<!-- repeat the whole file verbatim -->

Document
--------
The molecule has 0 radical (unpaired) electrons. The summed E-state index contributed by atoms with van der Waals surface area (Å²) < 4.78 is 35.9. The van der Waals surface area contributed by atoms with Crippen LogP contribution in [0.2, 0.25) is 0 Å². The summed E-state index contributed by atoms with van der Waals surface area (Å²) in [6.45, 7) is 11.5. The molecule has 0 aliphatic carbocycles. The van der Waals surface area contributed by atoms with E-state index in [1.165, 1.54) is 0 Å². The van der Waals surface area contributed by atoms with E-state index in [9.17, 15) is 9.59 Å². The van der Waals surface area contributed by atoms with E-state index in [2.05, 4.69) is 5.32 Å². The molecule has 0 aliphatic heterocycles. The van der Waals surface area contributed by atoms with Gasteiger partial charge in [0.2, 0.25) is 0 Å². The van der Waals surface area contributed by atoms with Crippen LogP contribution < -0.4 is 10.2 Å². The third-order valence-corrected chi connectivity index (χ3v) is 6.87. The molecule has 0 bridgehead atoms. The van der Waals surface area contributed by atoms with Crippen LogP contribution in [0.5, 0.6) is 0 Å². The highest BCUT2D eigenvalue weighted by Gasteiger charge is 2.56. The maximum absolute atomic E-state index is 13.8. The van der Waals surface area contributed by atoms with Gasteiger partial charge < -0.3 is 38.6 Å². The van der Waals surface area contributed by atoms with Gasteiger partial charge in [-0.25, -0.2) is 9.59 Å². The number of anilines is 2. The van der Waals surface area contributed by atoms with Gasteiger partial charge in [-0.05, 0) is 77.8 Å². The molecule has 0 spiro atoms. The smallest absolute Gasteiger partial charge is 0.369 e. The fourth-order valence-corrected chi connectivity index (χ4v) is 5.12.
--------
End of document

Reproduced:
The molecule has 0 radical (unpaired) electrons. The summed E-state index contributed by atoms with van der Waals surface area (Å²) < 4.78 is 35.9. The van der Waals surface area contributed by atoms with Crippen LogP contribution in [0.2, 0.25) is 0 Å². The summed E-state index contributed by atoms with van der Waals surface area (Å²) in [6.45, 7) is 11.5. The molecule has 0 aliphatic carbocycles. The van der Waals surface area contributed by atoms with E-state index in [1.165, 1.54) is 0 Å². The van der Waals surface area contributed by atoms with E-state index in [9.17, 15) is 9.59 Å². The van der Waals surface area contributed by atoms with E-state index in [2.05, 4.69) is 5.32 Å². The molecule has 0 aliphatic heterocycles. The van der Waals surface area contributed by atoms with Gasteiger partial charge in [0.2, 0.25) is 0 Å². The van der Waals surface area contributed by atoms with Crippen LogP contribution < -0.4 is 10.2 Å². The third-order valence-corrected chi connectivity index (χ3v) is 6.87. The molecule has 0 bridgehead atoms. The van der Waals surface area contributed by atoms with Crippen LogP contribution in [0.5, 0.6) is 0 Å². The highest BCUT2D eigenvalue weighted by Gasteiger charge is 2.56. The maximum absolute atomic E-state index is 13.8. The van der Waals surface area contributed by atoms with Gasteiger partial charge < -0.3 is 38.6 Å². The van der Waals surface area contributed by atoms with Gasteiger partial charge in [-0.25, -0.2) is 9.59 Å². The number of anilines is 2. The van der Waals surface area contributed by atoms with Gasteiger partial charge in [-0.05, 0) is 77.8 Å². The molecule has 0 spiro atoms. The smallest absolute Gasteiger partial charge is 0.369 e. The fourth-order valence-corrected chi connectivity index (χ4v) is 5.12.